Within the sport of professional cycling comes a certain degree of uncertainty with regards to employment and December 2010 highlighted this fact with implosion of the much vaunted Pegasus pro cycling team due to licensing issues with the world governing body. This meant that a couple dozen riders and staff were suddenly without work for 2011 including four South African riders: Robbie Hunter, Daryl Impey, Jay Thomson and Cape Town’s own Darren Lill.
While Hunter and co managed to find alternative employment fairly quickly, Lill was left stranded and without any viable options to return abroad, prospects were looking bleak for 2011 until he signed with DCM at the eleventh hour.
Lill certainly has been through the “school of hard knocks” since bursting on to the local scene in 2001 as a fresh-faced eighteen year-old, quietly building up an impressive palmares both locally and abroad.
We were fortunate to speak to Darren shortly after his inspired victory at the South African Road Championships held in Port Elizabeth earlier this month.
CRANK: Congratulations Darren, you are the 2011 SA Road Champion. Was this a major objective for you? Could you give us a bit of insight into your preparation for the championship? Any specific training or just base miles?
Darren Lill: Thanks. Yes, it was a major objective for me. I’d been thinking about winning SA’s since late November when I started training again, and when the international team I had signed with, Pegasus Sports, collapsed in December, I was even more determined to win it.
I did do base miles, but started with specific strength and intensity work earlier than I usually would have due to SA’s being so early in the season.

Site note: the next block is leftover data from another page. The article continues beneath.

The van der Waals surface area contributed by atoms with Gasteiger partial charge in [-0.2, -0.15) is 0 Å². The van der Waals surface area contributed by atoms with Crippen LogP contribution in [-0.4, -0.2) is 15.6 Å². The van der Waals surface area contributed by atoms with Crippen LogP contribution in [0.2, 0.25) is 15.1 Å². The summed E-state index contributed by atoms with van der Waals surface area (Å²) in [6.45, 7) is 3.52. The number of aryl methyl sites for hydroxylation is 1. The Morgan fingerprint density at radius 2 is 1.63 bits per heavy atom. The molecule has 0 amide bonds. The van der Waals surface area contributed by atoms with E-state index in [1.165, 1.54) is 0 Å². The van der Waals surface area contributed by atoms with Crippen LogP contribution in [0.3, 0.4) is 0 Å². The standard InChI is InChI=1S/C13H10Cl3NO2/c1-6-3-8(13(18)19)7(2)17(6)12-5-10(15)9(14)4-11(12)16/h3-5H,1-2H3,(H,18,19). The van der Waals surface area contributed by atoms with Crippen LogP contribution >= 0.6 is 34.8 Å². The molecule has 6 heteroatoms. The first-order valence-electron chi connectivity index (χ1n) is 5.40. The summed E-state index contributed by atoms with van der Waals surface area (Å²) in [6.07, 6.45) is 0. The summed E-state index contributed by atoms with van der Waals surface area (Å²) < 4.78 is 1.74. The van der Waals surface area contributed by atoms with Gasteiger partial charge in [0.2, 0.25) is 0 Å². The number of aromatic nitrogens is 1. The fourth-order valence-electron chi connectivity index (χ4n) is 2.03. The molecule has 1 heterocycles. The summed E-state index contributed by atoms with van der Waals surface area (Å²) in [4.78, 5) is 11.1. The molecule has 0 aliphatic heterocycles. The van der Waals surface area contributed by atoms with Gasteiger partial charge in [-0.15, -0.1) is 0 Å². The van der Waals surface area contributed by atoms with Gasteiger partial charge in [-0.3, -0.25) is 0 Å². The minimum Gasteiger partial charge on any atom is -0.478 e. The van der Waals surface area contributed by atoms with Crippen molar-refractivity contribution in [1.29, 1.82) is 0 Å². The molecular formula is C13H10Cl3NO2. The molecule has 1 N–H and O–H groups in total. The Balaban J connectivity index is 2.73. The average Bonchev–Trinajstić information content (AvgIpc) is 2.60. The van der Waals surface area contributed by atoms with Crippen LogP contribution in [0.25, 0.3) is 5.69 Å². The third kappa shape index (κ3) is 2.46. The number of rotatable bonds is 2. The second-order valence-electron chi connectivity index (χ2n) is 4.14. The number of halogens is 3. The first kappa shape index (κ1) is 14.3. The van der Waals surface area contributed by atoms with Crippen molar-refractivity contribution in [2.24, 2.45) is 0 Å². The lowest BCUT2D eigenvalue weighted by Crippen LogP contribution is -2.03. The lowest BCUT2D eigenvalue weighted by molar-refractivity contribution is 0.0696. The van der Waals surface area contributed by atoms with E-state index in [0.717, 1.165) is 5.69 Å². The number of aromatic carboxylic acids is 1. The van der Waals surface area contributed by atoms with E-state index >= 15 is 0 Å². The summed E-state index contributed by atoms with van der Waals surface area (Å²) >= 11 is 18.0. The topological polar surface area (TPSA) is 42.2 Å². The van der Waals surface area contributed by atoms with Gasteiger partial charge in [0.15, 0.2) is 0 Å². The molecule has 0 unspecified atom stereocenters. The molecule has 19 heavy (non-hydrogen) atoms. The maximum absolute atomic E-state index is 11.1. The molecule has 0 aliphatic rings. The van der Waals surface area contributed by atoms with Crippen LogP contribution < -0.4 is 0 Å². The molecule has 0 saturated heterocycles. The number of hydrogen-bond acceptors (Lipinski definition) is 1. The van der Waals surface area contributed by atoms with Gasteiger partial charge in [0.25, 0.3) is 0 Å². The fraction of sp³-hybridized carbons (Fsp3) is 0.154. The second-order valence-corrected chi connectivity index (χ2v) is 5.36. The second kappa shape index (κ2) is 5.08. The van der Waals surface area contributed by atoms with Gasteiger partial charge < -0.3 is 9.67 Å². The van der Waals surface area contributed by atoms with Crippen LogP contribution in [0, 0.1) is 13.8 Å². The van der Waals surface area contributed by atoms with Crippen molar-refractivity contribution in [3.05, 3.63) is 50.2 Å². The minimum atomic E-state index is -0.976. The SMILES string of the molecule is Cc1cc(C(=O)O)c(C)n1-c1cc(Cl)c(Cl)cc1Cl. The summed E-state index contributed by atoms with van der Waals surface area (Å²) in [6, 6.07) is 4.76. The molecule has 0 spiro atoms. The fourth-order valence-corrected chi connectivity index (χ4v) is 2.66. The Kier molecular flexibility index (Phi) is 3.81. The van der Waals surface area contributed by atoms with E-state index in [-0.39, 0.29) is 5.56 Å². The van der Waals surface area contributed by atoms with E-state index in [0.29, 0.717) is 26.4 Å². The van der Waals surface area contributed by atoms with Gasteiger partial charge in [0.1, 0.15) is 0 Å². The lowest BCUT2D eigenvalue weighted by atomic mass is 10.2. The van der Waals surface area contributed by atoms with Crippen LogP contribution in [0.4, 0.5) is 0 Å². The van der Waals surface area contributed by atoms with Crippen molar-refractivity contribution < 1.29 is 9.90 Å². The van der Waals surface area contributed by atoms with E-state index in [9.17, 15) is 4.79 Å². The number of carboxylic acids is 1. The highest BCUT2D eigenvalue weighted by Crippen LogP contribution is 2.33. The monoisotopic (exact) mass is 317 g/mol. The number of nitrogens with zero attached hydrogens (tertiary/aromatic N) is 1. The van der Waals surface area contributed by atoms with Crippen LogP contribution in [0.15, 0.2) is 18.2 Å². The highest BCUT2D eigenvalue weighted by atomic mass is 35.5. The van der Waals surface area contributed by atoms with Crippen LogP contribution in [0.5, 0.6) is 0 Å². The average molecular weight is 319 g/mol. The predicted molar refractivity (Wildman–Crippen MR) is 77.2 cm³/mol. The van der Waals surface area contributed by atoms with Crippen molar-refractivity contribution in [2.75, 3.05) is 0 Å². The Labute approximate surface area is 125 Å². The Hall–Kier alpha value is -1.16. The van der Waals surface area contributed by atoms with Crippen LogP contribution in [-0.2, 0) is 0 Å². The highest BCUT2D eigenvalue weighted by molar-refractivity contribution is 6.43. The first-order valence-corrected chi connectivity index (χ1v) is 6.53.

CRANK: You also were on the podium in the individual time trial on the preceding Thursday. How did you spend the days into between the time trial and road race? Give us an insight into your typical daily routine between these two disciplines.
DL: Well, it was only one day in-between really, the Friday. I took it easy, slept in as late as possible, which for me means around 7am! I then went for a 2hr spin with my teammates, and met up with our MTB half, Brandon Stewart & Max Knox, for a coffee during the ride. After that, just put my feet up and focused on what I wanted to do during the race the following day.
CRANK: You were one of the four SA riders affected by the already well documented demise of the Pegasus outfit. How badly did this affect you? Were you in South Africa when you found out the news?
DL: I was in SA, and found out pretty much just before Christmas, so the timing couldn’t have been worse. It didn’t affect me too much at the time, because the team was still saying that there was a good chance of them working things out, and that they had the finance in place to run the team as a Pro-Continental outfit. At short notice we all re-signed new contracts for less pay on the hope that the team would still continue, but the UCI denied us the license. After that, it was just one story after the next from all sides. Obviously things didn’t pan out, but it was a while before the reality of it set in.
CRANK: You are now riding for Ian van der Walt’s DCM team – how did this come about? With Robbie
Hunter being snapped up by Radioshack, Jay Thompsom going back to the USA and Darryl Impey signing for MTN-Quebekha, all within a short space of time, did you have any other overseas options? How did you spend December and January with such uncertainty?
DL: I didn’t have any financially viable options to go back overseas. I have a wife and commitments here in SA, and it was just too late to be offered what I’m worth. By December most teams have their budget allocated and their riders signed, so finances are scarce.
I didn’t really spend December and January with uncertainty. I had faith that God had a plan for my wife and I, and if that didn’t involve cycling, I was fine with that. I just focused on SA Champs and on Tour of SA where I had some options to ride as a guest rider for a couple of teams. I was prepared to stop riding after that if nothing had come up.